Robert e. lee

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Robert e. lee

  1. 1. Esthela Caito Professor M. Arguello History 141 Crossroads of Freedom Robert E. Lee
  2. 2. <ul><li>In 1861, President Abraham Lincoln asked Lee if he wanted to take command over the entire Union Army. </li></ul><ul><li>Lee said no to the offer because his home state of Virginia decided to secede from the Union. </li></ul><ul><li>Robert Edward Lee commanded the Confederate Army of Northern Virginia in the American Civil War. </li></ul><ul><li>Lee was born in Stratford. Westmoreland County, Virginia and lived from 1807- 1870. </li></ul><ul><li>The Confederate states were the 11 Southern slave states of the US that wanted to secede from the US. </li></ul>
  3. 3. <ul><li>Even though Lee did not agree with Virginia’s secession nor did he agree with having slavery, he had to stay faithful to his state. </li></ul><ul><li>He was respected by his enemies and was sometimes regarded as “the right man on the wrong side of a war.” </li></ul><ul><li>Lee was recognized as having great awareness & good judgment when he planned & executed military tactics. </li></ul><ul><li>Lee’s military strategies were so impressive that they are actually studied in military schools as models of strategy and tactics. </li></ul><ul><li>Lee was good at knowing what the other side was going to do next. </li></ul><ul><li>He was also good at understanding the other side’s weaknesses. </li></ul>
  4. 4. <ul><li>Lee liked to be offensive in strategy but defensive in tactics. </li></ul><ul><li>Lee set up his front to bulge outward toward the enemy (convex front) so that reinforcements, transfers, & supplies could reach the destination over a direct route. </li></ul><ul><li>Lee is greatly known for having his troops protected by trenches. </li></ul><ul><li>He knew that when a small group of soldiers is protected well by entrenchments, it has a better chance of standing up to a larger enemy force. </li></ul><ul><li>Lee’s victories included the Battle of Fredericksburg, Battle of Chancellorsville, Battle of the Wilderness, Battle of Cold Harbor, Seven Days Battle, and the Second Battle of Bull Run. </li></ul>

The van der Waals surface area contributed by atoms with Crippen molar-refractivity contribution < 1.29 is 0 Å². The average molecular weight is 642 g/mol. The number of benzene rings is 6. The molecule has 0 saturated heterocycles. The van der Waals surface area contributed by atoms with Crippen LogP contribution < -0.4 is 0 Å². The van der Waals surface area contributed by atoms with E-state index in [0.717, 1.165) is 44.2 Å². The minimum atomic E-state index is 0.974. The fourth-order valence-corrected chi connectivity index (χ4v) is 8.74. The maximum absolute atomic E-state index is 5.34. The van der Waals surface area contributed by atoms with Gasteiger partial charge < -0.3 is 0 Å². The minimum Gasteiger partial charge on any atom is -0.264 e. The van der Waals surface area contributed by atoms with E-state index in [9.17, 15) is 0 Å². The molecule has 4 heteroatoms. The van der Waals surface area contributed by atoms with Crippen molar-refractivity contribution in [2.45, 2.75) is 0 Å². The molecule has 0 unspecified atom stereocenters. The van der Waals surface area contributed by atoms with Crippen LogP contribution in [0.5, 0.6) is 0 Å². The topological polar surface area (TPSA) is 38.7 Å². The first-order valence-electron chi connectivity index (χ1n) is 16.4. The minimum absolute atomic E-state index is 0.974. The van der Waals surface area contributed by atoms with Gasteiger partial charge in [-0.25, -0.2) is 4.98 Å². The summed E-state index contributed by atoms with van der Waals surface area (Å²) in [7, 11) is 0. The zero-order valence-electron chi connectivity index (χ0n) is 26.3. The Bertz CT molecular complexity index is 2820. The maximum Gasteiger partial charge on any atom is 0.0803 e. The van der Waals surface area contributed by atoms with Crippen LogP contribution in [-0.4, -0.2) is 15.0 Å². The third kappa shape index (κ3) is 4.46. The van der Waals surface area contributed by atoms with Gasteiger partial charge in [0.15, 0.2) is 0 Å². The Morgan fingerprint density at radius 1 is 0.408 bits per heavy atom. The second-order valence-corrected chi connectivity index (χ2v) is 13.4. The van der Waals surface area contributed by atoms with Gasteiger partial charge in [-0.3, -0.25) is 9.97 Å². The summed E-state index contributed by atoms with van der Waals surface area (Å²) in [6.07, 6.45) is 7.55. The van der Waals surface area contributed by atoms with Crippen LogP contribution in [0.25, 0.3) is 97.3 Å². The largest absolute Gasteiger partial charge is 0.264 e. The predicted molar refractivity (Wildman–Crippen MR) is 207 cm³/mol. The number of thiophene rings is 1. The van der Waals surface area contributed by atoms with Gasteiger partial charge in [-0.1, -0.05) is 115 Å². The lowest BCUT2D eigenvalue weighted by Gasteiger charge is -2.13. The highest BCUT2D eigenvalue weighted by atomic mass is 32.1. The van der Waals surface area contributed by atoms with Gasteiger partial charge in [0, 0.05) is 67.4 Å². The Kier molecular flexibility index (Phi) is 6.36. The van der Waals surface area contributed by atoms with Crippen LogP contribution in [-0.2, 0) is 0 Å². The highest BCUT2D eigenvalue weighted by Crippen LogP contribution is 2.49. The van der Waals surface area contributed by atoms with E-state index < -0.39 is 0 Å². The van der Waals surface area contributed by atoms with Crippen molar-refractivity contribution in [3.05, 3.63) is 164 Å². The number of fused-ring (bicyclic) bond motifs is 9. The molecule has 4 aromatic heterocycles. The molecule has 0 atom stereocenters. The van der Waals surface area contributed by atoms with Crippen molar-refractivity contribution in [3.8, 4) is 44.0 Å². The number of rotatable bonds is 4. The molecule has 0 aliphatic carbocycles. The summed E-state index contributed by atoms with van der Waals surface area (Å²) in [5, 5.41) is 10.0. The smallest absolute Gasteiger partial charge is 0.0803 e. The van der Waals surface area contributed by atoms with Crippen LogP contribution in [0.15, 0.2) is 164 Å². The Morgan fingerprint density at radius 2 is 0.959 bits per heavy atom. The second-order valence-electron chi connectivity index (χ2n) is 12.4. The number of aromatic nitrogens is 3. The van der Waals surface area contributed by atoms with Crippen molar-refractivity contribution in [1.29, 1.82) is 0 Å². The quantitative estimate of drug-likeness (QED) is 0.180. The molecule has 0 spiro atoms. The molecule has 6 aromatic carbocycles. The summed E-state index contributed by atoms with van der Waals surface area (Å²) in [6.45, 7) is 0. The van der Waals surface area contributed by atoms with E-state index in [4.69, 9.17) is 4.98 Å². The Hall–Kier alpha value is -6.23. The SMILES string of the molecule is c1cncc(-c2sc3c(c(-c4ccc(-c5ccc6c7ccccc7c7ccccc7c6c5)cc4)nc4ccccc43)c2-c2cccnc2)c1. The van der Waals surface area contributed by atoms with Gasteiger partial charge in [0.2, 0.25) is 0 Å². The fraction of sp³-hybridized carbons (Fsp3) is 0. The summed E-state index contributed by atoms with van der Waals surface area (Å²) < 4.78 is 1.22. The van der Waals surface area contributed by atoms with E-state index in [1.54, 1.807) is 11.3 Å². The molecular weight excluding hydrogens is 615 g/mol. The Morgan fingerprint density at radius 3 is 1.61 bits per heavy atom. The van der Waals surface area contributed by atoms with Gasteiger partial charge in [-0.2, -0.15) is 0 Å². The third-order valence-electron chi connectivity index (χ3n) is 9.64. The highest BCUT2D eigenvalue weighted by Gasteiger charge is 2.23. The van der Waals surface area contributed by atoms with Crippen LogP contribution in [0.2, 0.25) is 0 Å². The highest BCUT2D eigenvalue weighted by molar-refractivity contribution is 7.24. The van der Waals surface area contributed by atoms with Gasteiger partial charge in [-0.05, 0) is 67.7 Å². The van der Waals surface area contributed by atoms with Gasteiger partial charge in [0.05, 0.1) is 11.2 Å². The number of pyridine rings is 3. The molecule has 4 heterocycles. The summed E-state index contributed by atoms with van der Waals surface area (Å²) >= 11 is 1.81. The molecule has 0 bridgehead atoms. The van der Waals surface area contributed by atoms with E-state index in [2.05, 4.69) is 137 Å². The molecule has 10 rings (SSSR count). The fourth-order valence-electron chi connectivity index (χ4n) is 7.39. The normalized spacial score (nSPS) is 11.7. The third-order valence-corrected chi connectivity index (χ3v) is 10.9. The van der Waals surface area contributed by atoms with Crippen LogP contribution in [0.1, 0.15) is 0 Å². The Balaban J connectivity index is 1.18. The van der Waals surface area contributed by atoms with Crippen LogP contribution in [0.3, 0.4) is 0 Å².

5. 5. <ul><li>In 1865, Robert E. Lee wrote to a former Confederate soldier concerning his signing the Oath of Allegiance, and I quote: &quot;This war, being at an end, the Southern States having laid down their arms, and the questions at issue between them and the Northern States having been decided, I believe it to be the duty of everyone to unite in the restoration of the country and the reestablishment of peace and harmony.&quot; </li></ul><ul><li>When Lee’s army was defeated at Antietam (1862) and Gettysburg (1863), it was obvious that the South would be defeated. </li></ul><ul><li>In 1864, Ulysses S. Grant became the new Commander of the Union army and his plan was to wear down Lee’s army. </li></ul><ul><li>In early 1865, Lee wanted to have slaves fight for the Confederate Army in exchange for their freedom. This plan never came about. </li></ul><ul><li>Lee’s army experienced many losses against Grant. </li></ul><ul><li>On April 9, 1865, Lee surrendered to Grant at Appomattox Court House. </li></ul>
  6. 6. Sources <ul><li>http://www.pbs.org/civilwar/war/biographies/lee.html </li></ul><ul><li>http://www.newworldencyclopedia.org/entry/Robert_E._Lee </li></ul><ul><li>http://www.newworldencyclopedia.org/entry/Robert_E._Lee </li></ul><ul><li>http://robertelee.org/ </li></ul><ul><li>http://en.wikipedia.org/wiki/Robert_E._Lee </li></ul><ul><li>  </li></ul><ul><li>http://www.knowsouthernhistory.net/Biographies/Robert_E_Lee/ </li></ul><ul><li>  </li></ul><ul><li>http://xroads.virginia.edu/~UG97/monument/leebio.html </li></ul><ul><li>  </li></ul><ul><li>http://www.ford.utexas.edu/library/speeches/750473.htm </li></ul>

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